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Making the Most of your Basement

How to make your basement lively.


Natural Light

Of course, maximizing the amount of natural lighting in your basement is a must. Natural light refers to the light that comes from the sun. If you have windows or transparent doors in your basement, do not cover them up. If you end up needing to cover them up, make sure that you have the options to open them and close them in order to allow natural light in the room(s). Natural light is a good way to fill the room with a lot of gentle, but bright light.


To amplify the effect of natural lighting, try bringing in furniture and carpeting in the basement that is light in color. Lighter colors--such as white, light blue and tan--reflect more of the natural light, creating a brighter area.

How Many Lights Are Enough?

 Overall lighting typically comes from ceiling fixtures and wall sconces which are often connected to wall switches. Overall lighting is very useful and practical because it fills the entire basement with light. Make sure that your basement has enough light so that it can be fully lit during night time. However, most of the lighting tends to be strong & harsh, so if your eyes begin to feel strained due to excess lighting or if your basement simply feels too bright for you, feel free to reduce and add the amount of overall lighting anytime.

Accent Lighting

A basement with nothing more than overall lighting can feel very artificial and empty mostly because of the harshness of the lights can really accentuate different parts of the room. Lamps can improve a harshly lit environment by introducing soft, ambient lighting. This type of lighting works by placing the lights in certain zones of the room. For example, a lamp on a table by a couch can make the area around the couch feel livelier. Placing accent lighting is up to your personal preference, but in most cases, you would want to place them in areas that make sense or that you want to emphasize, such as a desk or a media corner.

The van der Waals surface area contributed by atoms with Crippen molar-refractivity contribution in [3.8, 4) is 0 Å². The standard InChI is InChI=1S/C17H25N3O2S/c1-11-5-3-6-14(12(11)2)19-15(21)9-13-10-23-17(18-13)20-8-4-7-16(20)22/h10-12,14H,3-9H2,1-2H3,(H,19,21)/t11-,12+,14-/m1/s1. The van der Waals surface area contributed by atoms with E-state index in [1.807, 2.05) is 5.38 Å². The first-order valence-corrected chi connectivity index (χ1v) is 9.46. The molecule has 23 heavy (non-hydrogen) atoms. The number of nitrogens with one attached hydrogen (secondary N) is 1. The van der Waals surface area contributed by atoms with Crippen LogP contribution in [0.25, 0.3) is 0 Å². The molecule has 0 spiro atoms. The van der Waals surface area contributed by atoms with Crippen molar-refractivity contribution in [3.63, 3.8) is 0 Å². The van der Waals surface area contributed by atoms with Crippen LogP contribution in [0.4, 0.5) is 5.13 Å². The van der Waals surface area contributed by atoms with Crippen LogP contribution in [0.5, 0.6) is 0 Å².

Task Lighting 

 Something that a lot of people don’t consider is task lighting. Utilizing lighting for under cabinets or in storage closets. If you have a workstation in a corner of the basement, you'll need a desk lamp. A drawing board may need strong overhead light. If an area isn't getting enough light, add more task lighting until you can see clearly without straining your eyes. Task lighting can really make or break the atmosphere of a basement





Incandescent Bulbs

  • Incandescent bulbs are very popular because they produce a bright, warm light that helps with creating a comfortable, cozy atmosphere. Recently they've been proven to be energy inefficient and often short-lived. These types of bulbs work best in areas where the lights will be turned on and off frequently. If you have concerns about long-term cost or environmental friendliness, skip the incandescent bulbs


Fluorescent Harsh White Light but Great for Energy

  • Fluorescent bulbs are the standard in energy efficiency, because they last almost 10 times longer than the popular incandescent bulbs while requiring a third less energy. They give off a harsh white light reminiscent of warehouses and office buildings.


Use Halogen for Task Lighting

  • Halogen lights are more efficient than incandescent bulbs but not as efficient as fluorescent bulbs. However, halogen lighting produces warm and radiant light. it works best for task lighting. If you are going to use halogen lights, it is recommended that you complement them with other types of bulbs.


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